In the face of controversy, criticism and high-profile calls to go back to the drawing board entirely, both Sidewalk Labs and Waterfront Toronto say they’re undeterred about their smart city waterfront redevelopment plan, and a key public consultation session will continue as planned this weekend.
On Saturday, concerned Torontonians will get a chance to provide their input on the Sidewalk Toronto plan, including the first serious opportunity to provide public comment on data, privacy and intellectual property governance issues.
The meeting comes on the heels of a report issued Wednesday by Ontario Auditor General Bonnie Lysyk, who suggested that Sidewalk Labs, a Google LLC sister company, received preferential treatment during a 2017 request for proposals by Waterfront Toronto, the federal-provincial-municipal partnership agency mandated to revitalize the city’s lakefront.
Waterfront Toronto insists that the process was fair and the contact with Sidewalk was just “market sounding” ahead of the RFP.
Lysyk’s report also raised questions about whether Waterfront Toronto had the legal authority to sign one of the agreements it entered into with Sidewalk Labs. She recommended more oversight and for the provincial government to keep Waterfront Toronto on a shorter leash.
Originally, the Sidewalk Toronto project, as first announced in the fall of 2017, was supposed to have a year-long consultation process, with a Master Innovation and Development Plan (MIDP) coming out after that was completed.
The timeline has been repeatedly delayed, with the roles of Waterfront Toronto and Sidewalk Labs shifting over time.
Unless the timetable changes again, Saturday’s roundtable will be the last major public consultation session before a draft MIDP is publicly released in the first quarter of 2019 (the full MIDP is slated to be finalized for government approval by the end of June).
Even though Waterfront Toronto chief development officer Meg Davis said that the current timeline is still in place, she suggested further delays could be coming in order to build in further consultation time if governments want.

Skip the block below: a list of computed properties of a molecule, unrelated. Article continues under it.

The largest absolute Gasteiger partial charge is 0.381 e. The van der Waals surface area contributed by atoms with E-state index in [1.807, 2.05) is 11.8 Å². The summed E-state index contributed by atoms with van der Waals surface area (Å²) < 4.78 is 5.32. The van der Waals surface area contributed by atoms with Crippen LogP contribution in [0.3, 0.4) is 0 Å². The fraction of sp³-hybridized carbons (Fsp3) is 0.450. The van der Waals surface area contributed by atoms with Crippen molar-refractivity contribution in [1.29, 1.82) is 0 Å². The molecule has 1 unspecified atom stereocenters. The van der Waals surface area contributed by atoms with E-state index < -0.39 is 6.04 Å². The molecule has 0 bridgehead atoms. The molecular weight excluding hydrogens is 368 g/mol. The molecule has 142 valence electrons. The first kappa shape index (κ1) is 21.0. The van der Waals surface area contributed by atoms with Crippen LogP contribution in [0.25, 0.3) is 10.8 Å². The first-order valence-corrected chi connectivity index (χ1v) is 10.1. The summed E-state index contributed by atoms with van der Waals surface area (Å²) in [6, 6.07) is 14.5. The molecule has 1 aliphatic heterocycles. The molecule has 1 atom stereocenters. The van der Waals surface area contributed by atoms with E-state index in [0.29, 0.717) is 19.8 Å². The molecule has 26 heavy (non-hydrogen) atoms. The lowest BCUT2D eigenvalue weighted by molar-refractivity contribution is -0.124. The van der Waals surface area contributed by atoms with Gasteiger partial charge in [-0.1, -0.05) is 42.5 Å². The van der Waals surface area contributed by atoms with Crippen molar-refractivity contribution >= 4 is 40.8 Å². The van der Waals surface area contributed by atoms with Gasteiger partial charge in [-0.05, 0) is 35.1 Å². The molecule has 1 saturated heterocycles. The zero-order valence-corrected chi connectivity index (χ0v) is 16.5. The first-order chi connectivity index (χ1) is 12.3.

“It will be what it will be,” she said. “We will do our very best to bring things forward as quickly as we can, but we’re not going to rush them.”
Infrastructure Minister Monte McNaughton said the provincial government is taking the auditor general’s report very seriously.
“I will tell you that our actions will be guided by three principles. Taxpayers must get good value. Oversight must be strengthened. And privacy legislation must be followed to the letter,” McNaughton said in an emailed statement. “I will fix this.”
Former Blackberry Inc. co-chief executive Jim Balsillie, a persistent critic of the Sidewalk Labs project, called for a full-blown reset of the whole project.
“We need to restart this whole RFP process, because there is no longer any credibility with this current smart city charade,” he said. “What are we supposed to do, now that it’s official that the deal was illegitimately conceived and managed, and Google wants control of all data?”
The issues of data use, privacy, intellectual property and governance of the whole smart city system have always been at the core of public concern around the Quayside project, but 14 months after the project was announced, Saturday’s roundtable will be the first forum for serious public input and discussion on those issues.
… if you really respected the importance of those issues, you would know that you can’t have proper work done in a couple months.
Bianca Wylie, Tech Reset Canada advocacy group
Separate from the public roundtables, Waterfront Toronto in late November launched the first Civic Lab as a starting point to consult on these policy issues. The civic labs are expected to continue early next year and wrap up right around the same time that Sidewalk Labs should finish the MIDP, if everything stays on schedule.
Bianca Wylie, co-founder of Tech Reset Canada, an innovation advocacy group, has been following the project closely and said that cramming in all the serious policy consultations right at the end means that the process is mostly “theatrical” and not serious.
She said Waterfront Toronto and Sidewalk Labs should have done more public education and dialogue much earlier in the process if they really wanted to have an honest debate about privacy and data.
“It’s theatre. It’s public relations,” Wylie said. “It’s the time scale that’s the problem. Because if you really respected the importance of those issues, you would know that you can’t have proper work done in a couple months.”